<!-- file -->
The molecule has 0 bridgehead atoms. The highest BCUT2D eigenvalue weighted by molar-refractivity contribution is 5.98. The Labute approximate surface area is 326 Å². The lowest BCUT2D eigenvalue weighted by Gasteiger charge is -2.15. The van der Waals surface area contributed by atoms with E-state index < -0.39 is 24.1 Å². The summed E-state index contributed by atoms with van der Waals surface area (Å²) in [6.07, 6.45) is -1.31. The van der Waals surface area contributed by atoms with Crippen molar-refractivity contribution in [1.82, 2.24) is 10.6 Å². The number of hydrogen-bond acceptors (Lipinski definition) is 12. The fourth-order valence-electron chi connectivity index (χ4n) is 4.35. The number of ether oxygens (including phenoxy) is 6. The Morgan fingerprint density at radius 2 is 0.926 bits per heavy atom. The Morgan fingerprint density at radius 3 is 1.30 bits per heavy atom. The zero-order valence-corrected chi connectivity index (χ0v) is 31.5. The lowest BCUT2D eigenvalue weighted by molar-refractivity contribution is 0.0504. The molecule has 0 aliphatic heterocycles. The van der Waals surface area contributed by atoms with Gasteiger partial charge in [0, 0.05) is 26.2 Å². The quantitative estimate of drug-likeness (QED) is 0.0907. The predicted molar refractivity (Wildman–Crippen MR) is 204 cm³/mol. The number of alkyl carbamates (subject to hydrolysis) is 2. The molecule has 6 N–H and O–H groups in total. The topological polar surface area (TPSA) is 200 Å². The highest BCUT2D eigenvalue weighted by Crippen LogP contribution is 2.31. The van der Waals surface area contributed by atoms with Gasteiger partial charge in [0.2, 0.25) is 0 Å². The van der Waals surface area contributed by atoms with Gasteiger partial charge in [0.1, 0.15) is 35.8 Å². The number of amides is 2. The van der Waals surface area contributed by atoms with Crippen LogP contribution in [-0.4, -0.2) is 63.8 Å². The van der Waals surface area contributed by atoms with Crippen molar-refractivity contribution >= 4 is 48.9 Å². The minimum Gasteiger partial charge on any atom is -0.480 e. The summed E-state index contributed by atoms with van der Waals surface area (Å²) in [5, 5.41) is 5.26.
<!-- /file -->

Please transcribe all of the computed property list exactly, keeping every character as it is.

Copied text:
The molecule has 0 bridgehead atoms. The highest BCUT2D eigenvalue weighted by molar-refractivity contribution is 5.98. The Labute approximate surface area is 326 Å². The lowest BCUT2D eigenvalue weighted by Gasteiger charge is -2.15. The van der Waals surface area contributed by atoms with E-state index < -0.39 is 24.1 Å². The summed E-state index contributed by atoms with van der Waals surface area (Å²) in [6.07, 6.45) is -1.31. The van der Waals surface area contributed by atoms with Crippen molar-refractivity contribution in [1.82, 2.24) is 10.6 Å². The number of hydrogen-bond acceptors (Lipinski definition) is 12. The fourth-order valence-electron chi connectivity index (χ4n) is 4.35. The number of ether oxygens (including phenoxy) is 6. The Morgan fingerprint density at radius 2 is 0.926 bits per heavy atom. The Morgan fingerprint density at radius 3 is 1.30 bits per heavy atom. The zero-order valence-corrected chi connectivity index (χ0v) is 31.5. The lowest BCUT2D eigenvalue weighted by molar-refractivity contribution is 0.0504. The molecule has 0 aliphatic heterocycles. The van der Waals surface area contributed by atoms with Gasteiger partial charge in [0, 0.05) is 26.2 Å². The quantitative estimate of drug-likeness (QED) is 0.0907. The predicted molar refractivity (Wildman–Crippen MR) is 204 cm³/mol. The number of alkyl carbamates (subject to hydrolysis) is 2. The molecule has 6 N–H and O–H groups in total. The topological polar surface area (TPSA) is 200 Å². The highest BCUT2D eigenvalue weighted by Crippen LogP contribution is 2.31. The van der Waals surface area contributed by atoms with Gasteiger partial charge in [0.2, 0.25) is 0 Å². The van der Waals surface area contributed by atoms with Gasteiger partial charge in [0.1, 0.15) is 35.8 Å². The number of amides is 2. The van der Waals surface area contributed by atoms with Crippen LogP contribution in [-0.4, -0.2) is 63.8 Å². The van der Waals surface area contributed by atoms with Crippen molar-refractivity contribution >= 4 is 48.9 Å². The minimum Gasteiger partial charge on any atom is -0.480 e. The summed E-state index contributed by atoms with van der Waals surface area (Å²) in [5, 5.41) is 5.26.